Rob Kirby, David Kelly, Rick Worley, Justin Hall, Jon Macy, Steve MacIsaac, Craig Bostick, Jennifer Camper, Tyler Cohen, Howard Cruse, Diane DiMassa, Kris Dresen, Dylan “NDR” Edwards, Michael Fahy, Edie Fake, Nicole J. Georges, Terrance Griep, Andy Hartzell, Ed Luce, MariNaomi, Carrie McNinch, Annie Murphy, L. Nichols, Jose-Luis Olivares, Eric Orner, Carlo Quispe, Marian Runk, Christine Smith, Sina Sparrow, Sasha Steinberg, Ivan Velez, Jr., Amanda Verwey, Eric Kostiuk Williams,
QU33Rby: Rob Kirby, David Kelly, Rick Worley, Justin Hall, Jon Macy, Steve MacIsaac, Craig Bostick, Jennifer Camper, Tyler Cohen, Howard Cruse, Diane DiMassa, Kris Dresen, Dylan “NDR” Edwards, Michael Fahy, Edie Fake, Nicole J. Georges, Terrance Griep, Andy Hartzell, Ed Luce, MariNaomi, Carrie McNinch, Annie Murphy, L. Nichols, Jose-Luis Olivares, Eric Orner, Carlo Quispe, Marian Runk, Christine Smith, Sina Sparrow, Sasha Steinberg, Ivan Velez, Jr., Amanda Verwey, Eric Kostiuk Williams,
QU33R, from editor Rob Kirby, features great new comics from 33 contributors—legends and new faces alike. Winner of the 2014 Ignatz Award for Outstanding Anthology!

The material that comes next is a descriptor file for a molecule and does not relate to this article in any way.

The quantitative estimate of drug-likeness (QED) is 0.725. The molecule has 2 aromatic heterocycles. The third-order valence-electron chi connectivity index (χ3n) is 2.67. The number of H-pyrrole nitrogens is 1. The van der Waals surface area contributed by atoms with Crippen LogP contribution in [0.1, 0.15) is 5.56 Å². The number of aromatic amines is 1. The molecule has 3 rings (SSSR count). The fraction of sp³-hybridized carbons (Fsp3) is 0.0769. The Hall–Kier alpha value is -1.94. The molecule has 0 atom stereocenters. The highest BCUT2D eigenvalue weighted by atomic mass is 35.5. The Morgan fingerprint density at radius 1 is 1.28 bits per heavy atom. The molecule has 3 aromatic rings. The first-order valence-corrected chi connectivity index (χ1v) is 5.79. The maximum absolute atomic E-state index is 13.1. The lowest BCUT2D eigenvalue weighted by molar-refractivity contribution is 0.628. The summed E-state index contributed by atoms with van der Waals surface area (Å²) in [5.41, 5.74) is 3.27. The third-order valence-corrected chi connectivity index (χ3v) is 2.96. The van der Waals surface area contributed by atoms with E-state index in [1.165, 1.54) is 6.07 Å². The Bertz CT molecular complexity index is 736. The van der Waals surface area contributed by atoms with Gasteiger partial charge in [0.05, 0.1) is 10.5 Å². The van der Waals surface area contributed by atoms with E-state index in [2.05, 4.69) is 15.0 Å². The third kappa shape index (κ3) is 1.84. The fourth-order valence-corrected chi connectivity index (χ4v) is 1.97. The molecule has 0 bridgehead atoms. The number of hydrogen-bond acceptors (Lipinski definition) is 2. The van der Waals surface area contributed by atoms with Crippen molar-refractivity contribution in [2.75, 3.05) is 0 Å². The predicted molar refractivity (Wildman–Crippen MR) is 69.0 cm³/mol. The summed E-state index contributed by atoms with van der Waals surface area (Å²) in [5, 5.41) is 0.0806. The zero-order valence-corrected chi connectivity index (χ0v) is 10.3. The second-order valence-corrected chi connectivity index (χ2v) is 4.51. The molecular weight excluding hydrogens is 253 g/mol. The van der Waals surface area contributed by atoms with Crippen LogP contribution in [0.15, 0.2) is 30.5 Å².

$9.99 – $39.99
Justin Hall is a San Francisco-based cartoonist and educator. He created the comics series True Travel Tales, Glamazonia, and Hard To Swallow (with Dave Davenport), with his work also appearing in such places as the Houghton Mifflin Best American Comics, Best Erotic Comics, QU33R, and the San Francisco Bay Guardian. He is the editor of No Straight Lines: Four Decades of Queer Comics, which won a Lambda Literary Award and received an Eisner Award nomination and is now being adapted into a documentary film. Hall has curated shows of comics art at the S.F. Cartoon Art Museum and the Schwules (Gay) Museum in Berlin, helped create the Artists’ Area at the Folsom Street Fair, and is the co-organizer of the Queers & Comics conference. He has been on the boards of the nonprofits Prism Comics (supporting LGBTQ comics) and Our Books (supporting Cambodian comics), and has done academic writing on comics for the Routledge and Cambridge presses. He is an Assistant Professor of Comics at the California College of the Arts, and a Fulbright Scholar. Find out more at justinhallcomics.com.
Steve MacIsaac has been drawing naked men pretty much since he could pick up a pencil. Being somewhat slow on the uptake, he had a hard time figuring out that this tendency might hold some clue to his sexual orientation. He has self-published five issues of his series Shirtlifter.
Visit SteveMacIsaac.com for more.
Winner of the 2014 Ignatz Award for Outstanding Anthology!
QU33R, from editor Rob Kirby, features 241 pages of new comics from 33 contributors—legends and new faces alike.
In 2012, Justin Hall edited a book called No Straight Lines: Four Decades of Queer Comics, that took readers on a journey from the beginnings of LGBT comics history to the present day. QU33R is an all-new project featuring queer comics legends as well as new talents that picks up where No Straight Lines left off. We’ve set down our history, now QU33R shines a light on our future!